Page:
Which is why many prisoners actually made arrangements for this eventuality before they went on hunger strike, or in the early days of their participation. They signed do not resuscitate orders mandating that in the event of a major cardiac event or other medical emergency, they be allowed to die. As with civilians, these orders would have involved meeting with a physician, discussing the implications of the order and having the physician confirm that the prisoner was making a choice out of free will, without coercion. Force-feeding directly contradicts a DNR, which is precisely why patients in the civilian world have the right to choose to withdraw from food and potentially water as well if they want to die peacefully in the end stages of terminal illness.

Thus, not only would force-feeding violate the civil rights of prisoners, it would also violate their medical rights. While prisoner rights are restricted (they cannot participate in elections, for example), they do retain some fundamental human rights, just as all of us do. These include the right to make active decisions about medical care as long as they are in a competent state to do so, and to engage in political speech, two things the state wishes to deny California prisoners by forcing them to eat.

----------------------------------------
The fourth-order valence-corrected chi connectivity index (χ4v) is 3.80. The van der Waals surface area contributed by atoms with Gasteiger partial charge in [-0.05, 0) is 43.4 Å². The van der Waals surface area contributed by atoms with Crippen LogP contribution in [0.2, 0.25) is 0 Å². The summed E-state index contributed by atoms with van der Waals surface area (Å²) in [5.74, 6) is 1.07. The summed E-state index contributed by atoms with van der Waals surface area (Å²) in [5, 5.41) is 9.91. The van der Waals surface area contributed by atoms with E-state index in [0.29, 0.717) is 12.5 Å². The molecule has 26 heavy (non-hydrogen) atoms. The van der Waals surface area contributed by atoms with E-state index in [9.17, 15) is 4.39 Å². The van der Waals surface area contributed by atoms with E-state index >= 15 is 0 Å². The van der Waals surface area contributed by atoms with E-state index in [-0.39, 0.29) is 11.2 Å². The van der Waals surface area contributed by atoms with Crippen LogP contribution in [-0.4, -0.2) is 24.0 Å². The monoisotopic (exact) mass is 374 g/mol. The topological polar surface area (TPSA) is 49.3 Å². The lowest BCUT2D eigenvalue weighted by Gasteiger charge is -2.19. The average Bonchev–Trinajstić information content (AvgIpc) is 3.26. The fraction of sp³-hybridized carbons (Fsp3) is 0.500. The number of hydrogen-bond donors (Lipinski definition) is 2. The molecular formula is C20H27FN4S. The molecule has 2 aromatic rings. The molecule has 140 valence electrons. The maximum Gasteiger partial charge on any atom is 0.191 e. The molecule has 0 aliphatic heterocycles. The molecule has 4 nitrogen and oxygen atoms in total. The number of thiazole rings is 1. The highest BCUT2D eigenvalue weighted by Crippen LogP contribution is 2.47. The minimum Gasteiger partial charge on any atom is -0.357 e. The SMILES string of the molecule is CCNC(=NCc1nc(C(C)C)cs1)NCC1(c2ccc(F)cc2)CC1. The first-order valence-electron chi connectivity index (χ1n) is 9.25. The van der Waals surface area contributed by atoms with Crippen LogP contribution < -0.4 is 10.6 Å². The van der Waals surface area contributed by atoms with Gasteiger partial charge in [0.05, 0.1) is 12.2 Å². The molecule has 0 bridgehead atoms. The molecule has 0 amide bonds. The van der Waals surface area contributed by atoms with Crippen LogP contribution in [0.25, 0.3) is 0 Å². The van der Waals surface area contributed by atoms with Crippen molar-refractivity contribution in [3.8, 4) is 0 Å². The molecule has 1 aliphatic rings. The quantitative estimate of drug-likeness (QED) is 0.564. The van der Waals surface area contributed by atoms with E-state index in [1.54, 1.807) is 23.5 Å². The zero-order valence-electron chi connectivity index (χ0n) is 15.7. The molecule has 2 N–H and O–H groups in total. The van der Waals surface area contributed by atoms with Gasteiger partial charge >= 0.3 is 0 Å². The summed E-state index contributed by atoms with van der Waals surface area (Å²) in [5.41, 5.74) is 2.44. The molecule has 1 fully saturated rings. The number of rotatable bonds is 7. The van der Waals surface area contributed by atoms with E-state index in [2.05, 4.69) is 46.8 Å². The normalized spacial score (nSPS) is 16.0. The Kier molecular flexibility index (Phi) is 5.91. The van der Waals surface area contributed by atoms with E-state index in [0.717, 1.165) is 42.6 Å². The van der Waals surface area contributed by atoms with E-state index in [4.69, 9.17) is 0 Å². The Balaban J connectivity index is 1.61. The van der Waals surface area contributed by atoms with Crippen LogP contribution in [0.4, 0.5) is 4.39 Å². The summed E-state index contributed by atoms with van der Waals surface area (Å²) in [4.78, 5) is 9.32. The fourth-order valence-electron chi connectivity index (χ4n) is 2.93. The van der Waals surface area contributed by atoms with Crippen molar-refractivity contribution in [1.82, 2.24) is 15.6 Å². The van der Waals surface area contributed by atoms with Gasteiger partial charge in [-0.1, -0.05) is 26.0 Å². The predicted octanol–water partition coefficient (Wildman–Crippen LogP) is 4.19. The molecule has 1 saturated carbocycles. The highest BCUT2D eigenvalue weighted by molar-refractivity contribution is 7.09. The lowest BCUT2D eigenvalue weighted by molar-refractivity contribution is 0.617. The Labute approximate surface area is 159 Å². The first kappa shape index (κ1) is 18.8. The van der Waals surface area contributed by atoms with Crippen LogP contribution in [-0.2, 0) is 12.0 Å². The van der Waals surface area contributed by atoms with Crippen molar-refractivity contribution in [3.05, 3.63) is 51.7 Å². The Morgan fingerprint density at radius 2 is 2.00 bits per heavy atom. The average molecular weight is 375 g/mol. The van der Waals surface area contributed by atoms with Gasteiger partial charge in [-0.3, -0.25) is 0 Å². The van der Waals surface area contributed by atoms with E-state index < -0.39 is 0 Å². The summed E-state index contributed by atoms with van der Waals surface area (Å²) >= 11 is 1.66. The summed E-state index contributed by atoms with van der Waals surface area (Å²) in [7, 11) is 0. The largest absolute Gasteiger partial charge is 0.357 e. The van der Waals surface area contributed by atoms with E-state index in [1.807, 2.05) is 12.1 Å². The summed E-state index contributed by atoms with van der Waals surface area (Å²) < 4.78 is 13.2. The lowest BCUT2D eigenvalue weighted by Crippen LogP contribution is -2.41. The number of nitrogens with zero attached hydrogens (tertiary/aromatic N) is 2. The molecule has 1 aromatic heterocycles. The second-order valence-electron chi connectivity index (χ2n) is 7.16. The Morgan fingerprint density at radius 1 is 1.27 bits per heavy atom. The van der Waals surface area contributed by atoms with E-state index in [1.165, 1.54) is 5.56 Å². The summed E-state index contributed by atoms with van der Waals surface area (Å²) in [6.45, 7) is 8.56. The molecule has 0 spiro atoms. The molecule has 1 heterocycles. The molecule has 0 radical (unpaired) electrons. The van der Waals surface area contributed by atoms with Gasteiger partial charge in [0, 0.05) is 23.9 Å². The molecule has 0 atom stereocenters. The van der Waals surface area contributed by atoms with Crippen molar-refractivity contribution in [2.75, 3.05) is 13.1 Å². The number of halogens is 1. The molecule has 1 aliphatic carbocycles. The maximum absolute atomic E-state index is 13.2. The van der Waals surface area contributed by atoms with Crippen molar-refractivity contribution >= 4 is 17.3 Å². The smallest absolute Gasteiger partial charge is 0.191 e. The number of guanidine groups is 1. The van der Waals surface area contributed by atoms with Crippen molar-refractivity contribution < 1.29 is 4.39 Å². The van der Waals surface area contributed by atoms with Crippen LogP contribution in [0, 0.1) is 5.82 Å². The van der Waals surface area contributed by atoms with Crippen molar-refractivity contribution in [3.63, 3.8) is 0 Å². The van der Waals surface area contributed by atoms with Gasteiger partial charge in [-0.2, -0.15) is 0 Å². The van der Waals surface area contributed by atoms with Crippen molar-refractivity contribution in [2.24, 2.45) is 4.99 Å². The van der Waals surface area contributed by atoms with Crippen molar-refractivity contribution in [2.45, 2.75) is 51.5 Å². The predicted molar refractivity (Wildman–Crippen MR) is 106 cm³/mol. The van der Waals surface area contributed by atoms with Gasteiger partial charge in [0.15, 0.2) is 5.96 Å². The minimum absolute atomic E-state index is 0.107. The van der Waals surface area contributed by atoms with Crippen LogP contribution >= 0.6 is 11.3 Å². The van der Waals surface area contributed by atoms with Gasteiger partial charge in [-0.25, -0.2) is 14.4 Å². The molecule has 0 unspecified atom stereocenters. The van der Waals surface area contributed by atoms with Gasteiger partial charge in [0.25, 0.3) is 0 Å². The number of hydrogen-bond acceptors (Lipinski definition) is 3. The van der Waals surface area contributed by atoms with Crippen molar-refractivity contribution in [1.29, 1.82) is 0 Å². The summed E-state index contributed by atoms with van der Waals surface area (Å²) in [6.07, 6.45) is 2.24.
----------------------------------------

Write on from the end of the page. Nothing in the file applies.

While few of these prisoners and their loved ones want to force a political point with death by hunger strike, some are willing to make this sacrifice. The state’s plans to take that decision out of their hands is reflective of a widespread belief that prisoners don’t deserve access to the same rights as other members of society, and it’s chilling. If people on a hunger strike can be force-fed, a violent and obvious violation of civil rights, what else can the state do?

Photo Credit: Thinkstock


Past Member
lynda l4 years ago

Empathy for ALL

Duane B.
.4 years ago

Thank you for sharing.

Stanley R.
Stanley R4 years ago

This is atrocious and against human rights and human dignity. What have we descended into?

JL A4 years ago

one more example of CDCR ignoring issues of rights related to health care which began with the Madrid federal Court decision in the early 1990's

Diane L.
Diane L4 years ago

Well, Robynne, it's special treatment if they are demanding more than they are getting, which is far more than many of the average LAW ABIDING citizen in this country gets without struggling to provide. You obviously have internet access, and so do I, but many don't. Many don't have electricity, heat or even a roof over their heads, let alone 3 square meals a day, cooked and served to them. Many don't have even the basic healthcare, and unless they go to the E.R. and get whatever they need to save their lives at taxpayers' expense. Of course, we, the taxpayers are paying for the care given to inmates as well. I don't like knowing that my money has gone to offer decent food to them and when they don't want it, then even further measures will be used to keep them alive. If they want to starve, let 'em.